The Pittsburgh Steelers spent much of the 2020 season leading the NFL in takeaways. But after failing to turn the ball over via the defense or special teams in two of the past three games—all three of those games resulting in losses—they are not leading anymore.
They’re still second, granted, but the number of turnovers you had before doing into a game doesn’t help you win the next one. And over the past three weeks, they have lost the turnover battle twice and twice it just one time.
In fact, it’s been five weeks since they won the turnover battle, something that they have done eight times this year in their 11 victories, only losing the turnover battle once during that initial 11-game run, which was Ben Roethlisberger’s three-interception game against the Tennessee Titans.
The Steelers two takeaways over the past three games is the lowest total that they have had in any three-game stretch over the course of the 2020 season. Defensive coordinator Keith Butler knows that is not going to cut it.
“The turnover, takeaway ratio, we have to win that dadgum part of it”, he told reporters earlier today, via transcript, in the way that only he can—or would. “That’s getting turnovers. How’s that causing fumbles? The sack fumbles, interceptions, stuff like that, we have to talk that up, and we have to do it”.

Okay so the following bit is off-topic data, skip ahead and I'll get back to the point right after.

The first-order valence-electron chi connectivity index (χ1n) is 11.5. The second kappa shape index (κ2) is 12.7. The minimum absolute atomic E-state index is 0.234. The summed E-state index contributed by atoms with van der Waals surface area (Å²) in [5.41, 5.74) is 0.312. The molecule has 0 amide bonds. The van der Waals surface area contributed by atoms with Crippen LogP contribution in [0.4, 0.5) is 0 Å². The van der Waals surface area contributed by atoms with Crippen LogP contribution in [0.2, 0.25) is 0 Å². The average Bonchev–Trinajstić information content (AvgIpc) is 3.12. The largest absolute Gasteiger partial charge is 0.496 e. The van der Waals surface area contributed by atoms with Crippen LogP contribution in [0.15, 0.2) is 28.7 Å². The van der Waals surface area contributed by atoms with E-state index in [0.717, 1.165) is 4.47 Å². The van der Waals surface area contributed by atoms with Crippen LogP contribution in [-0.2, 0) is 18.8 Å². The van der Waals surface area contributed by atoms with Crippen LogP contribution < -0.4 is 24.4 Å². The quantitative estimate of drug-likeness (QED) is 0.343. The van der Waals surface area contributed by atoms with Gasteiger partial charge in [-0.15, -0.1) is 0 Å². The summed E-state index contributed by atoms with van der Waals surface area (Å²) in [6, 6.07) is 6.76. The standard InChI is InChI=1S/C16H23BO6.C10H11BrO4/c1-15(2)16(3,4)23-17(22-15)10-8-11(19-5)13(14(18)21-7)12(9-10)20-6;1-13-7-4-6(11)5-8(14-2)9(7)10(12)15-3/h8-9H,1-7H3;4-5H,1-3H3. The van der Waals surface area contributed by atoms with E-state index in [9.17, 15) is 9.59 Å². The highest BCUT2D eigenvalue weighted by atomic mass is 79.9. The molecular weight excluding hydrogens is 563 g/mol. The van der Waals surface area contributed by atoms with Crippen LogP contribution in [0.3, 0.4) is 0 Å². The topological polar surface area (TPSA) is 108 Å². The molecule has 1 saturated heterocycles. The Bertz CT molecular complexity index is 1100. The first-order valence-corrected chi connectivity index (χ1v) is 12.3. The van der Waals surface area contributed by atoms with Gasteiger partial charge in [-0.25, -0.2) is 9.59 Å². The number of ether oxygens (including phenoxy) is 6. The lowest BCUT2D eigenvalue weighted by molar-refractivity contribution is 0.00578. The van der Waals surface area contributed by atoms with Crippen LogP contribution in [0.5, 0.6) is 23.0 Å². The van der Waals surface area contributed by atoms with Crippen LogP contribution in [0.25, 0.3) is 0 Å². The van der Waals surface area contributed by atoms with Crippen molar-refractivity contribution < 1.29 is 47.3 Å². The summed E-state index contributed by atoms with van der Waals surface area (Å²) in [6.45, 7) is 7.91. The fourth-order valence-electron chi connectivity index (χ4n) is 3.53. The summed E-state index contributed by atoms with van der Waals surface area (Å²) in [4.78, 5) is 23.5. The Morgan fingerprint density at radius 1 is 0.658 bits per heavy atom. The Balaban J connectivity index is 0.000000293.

They have done it pretty well, registering 25 takeaways in the first 14 games, even after having just two over the last three. That includes an NFL-high 17 interceptions, but where they have trailed off from last year is punching the ball out for fumbles and recovering them.
The Steelers have recovered just eight fumbles this year, compared to 18 a year ago. T.J. Watt had eight forced fumbles by himself in 2019, and Bud Dupree had another four. This year, Cameron Sutton leads the way with three forced fumbles, and Dupree and Stephon Tuitt are the only other ones with more than one.
Butler admitted that there can be a reliance on getting turnovers, but that is true for any defense in this age. Not many units are going to force a team to punt on 75 percent of their possessions, so if you want to keep your opponents from scoring, you’re going to have to find other ways to put the ball back in the hands of your offense.